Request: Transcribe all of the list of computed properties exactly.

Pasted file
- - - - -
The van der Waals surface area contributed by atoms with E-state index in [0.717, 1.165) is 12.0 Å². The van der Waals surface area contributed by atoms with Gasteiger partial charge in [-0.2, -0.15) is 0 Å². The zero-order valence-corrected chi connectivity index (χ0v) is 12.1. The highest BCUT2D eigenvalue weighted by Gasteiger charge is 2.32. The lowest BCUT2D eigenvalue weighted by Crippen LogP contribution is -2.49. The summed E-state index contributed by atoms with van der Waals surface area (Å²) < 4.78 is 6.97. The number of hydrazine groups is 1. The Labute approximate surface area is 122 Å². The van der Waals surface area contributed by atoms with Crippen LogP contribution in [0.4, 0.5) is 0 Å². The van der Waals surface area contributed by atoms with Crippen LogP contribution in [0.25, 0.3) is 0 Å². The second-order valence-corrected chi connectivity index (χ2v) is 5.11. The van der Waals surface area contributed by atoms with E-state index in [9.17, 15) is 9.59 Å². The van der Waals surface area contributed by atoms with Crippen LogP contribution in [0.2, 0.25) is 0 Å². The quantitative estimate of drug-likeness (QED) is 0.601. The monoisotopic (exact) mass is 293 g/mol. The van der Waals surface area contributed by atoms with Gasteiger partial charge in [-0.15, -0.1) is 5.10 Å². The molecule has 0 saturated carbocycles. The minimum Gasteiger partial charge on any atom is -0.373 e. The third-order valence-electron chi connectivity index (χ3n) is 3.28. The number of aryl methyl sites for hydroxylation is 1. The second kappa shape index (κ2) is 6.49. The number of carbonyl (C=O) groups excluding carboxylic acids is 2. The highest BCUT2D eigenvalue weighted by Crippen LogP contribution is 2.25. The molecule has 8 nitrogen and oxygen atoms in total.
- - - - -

The van der Waals surface area contributed by atoms with E-state index in [0.717, 1.165) is 12.0 Å². The van der Waals surface area contributed by atoms with Gasteiger partial charge in [-0.2, -0.15) is 0 Å². The zero-order valence-corrected chi connectivity index (χ0v) is 12.1. The highest BCUT2D eigenvalue weighted by Gasteiger charge is 2.32. The lowest BCUT2D eigenvalue weighted by Crippen LogP contribution is -2.49. The summed E-state index contributed by atoms with van der Waals surface area (Å²) < 4.78 is 6.97. The number of hydrazine groups is 1. The Labute approximate surface area is 122 Å². The van der Waals surface area contributed by atoms with Crippen LogP contribution in [0.4, 0.5) is 0 Å². The van der Waals surface area contributed by atoms with Crippen LogP contribution in [0.25, 0.3) is 0 Å². The second-order valence-corrected chi connectivity index (χ2v) is 5.11. The van der Waals surface area contributed by atoms with E-state index in [9.17, 15) is 9.59 Å². The van der Waals surface area contributed by atoms with Crippen LogP contribution in [0.2, 0.25) is 0 Å². The quantitative estimate of drug-likeness (QED) is 0.601. The monoisotopic (exact) mass is 293 g/mol. The van der Waals surface area contributed by atoms with Gasteiger partial charge in [-0.15, -0.1) is 5.10 Å². The molecule has 0 saturated carbocycles. The minimum Gasteiger partial charge on any atom is -0.373 e. The third-order valence-electron chi connectivity index (χ3n) is 3.28. The number of aryl methyl sites for hydroxylation is 1. The second kappa shape index (κ2) is 6.49. The number of carbonyl (C=O) groups excluding carboxylic acids is 2. The highest BCUT2D eigenvalue weighted by Crippen LogP contribution is 2.25. The molecule has 8 nitrogen and oxygen atoms in total.